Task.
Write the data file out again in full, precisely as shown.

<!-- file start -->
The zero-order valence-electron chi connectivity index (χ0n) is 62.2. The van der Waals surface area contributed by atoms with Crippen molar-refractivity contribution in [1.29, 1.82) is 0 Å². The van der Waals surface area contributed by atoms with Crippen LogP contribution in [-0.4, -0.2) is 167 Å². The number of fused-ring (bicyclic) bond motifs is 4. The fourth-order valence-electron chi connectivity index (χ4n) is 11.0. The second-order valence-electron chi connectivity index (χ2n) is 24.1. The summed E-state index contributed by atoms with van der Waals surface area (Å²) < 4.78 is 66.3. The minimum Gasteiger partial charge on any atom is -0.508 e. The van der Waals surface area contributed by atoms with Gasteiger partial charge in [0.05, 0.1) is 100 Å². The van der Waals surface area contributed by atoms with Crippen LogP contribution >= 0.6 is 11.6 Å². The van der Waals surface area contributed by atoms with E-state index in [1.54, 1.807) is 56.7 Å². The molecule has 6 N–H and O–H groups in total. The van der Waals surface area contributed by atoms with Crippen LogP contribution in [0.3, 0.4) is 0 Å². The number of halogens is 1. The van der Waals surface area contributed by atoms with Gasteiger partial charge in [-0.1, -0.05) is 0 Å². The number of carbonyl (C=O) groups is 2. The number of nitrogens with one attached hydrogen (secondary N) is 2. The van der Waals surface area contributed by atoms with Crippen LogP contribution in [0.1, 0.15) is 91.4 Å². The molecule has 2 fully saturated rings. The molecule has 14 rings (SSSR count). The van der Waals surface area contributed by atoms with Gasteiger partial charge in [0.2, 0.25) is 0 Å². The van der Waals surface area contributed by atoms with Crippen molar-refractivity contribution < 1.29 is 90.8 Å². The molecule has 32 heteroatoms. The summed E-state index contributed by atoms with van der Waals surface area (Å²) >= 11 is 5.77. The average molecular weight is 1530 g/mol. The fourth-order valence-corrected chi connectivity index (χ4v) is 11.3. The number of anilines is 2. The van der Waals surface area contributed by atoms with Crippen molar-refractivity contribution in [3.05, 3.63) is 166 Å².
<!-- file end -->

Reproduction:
The zero-order valence-electron chi connectivity index (χ0n) is 62.2. The van der Waals surface area contributed by atoms with Crippen molar-refractivity contribution in [1.29, 1.82) is 0 Å². The van der Waals surface area contributed by atoms with Crippen LogP contribution in [-0.4, -0.2) is 167 Å². The number of fused-ring (bicyclic) bond motifs is 4. The fourth-order valence-electron chi connectivity index (χ4n) is 11.0. The second-order valence-electron chi connectivity index (χ2n) is 24.1. The summed E-state index contributed by atoms with van der Waals surface area (Å²) < 4.78 is 66.3. The minimum Gasteiger partial charge on any atom is -0.508 e. The van der Waals surface area contributed by atoms with Gasteiger partial charge in [0.05, 0.1) is 100 Å². The van der Waals surface area contributed by atoms with Crippen LogP contribution >= 0.6 is 11.6 Å². The van der Waals surface area contributed by atoms with E-state index in [1.54, 1.807) is 56.7 Å². The molecule has 6 N–H and O–H groups in total. The van der Waals surface area contributed by atoms with Crippen LogP contribution in [0.3, 0.4) is 0 Å². The number of halogens is 1. The van der Waals surface area contributed by atoms with Gasteiger partial charge in [-0.1, -0.05) is 0 Å². The number of carbonyl (C=O) groups is 2. The number of nitrogens with one attached hydrogen (secondary N) is 2. The van der Waals surface area contributed by atoms with Crippen LogP contribution in [0.1, 0.15) is 91.4 Å². The molecule has 2 fully saturated rings. The molecule has 14 rings (SSSR count). The van der Waals surface area contributed by atoms with Gasteiger partial charge in [0.2, 0.25) is 0 Å². The van der Waals surface area contributed by atoms with Crippen molar-refractivity contribution < 1.29 is 90.8 Å². The molecule has 32 heteroatoms. The summed E-state index contributed by atoms with van der Waals surface area (Å²) >= 11 is 5.77. The average molecular weight is 1530 g/mol. The fourth-order valence-corrected chi connectivity index (χ4v) is 11.3. The number of anilines is 2. The van der Waals surface area contributed by atoms with Crippen molar-refractivity contribution in [3.05, 3.63) is 166 Å².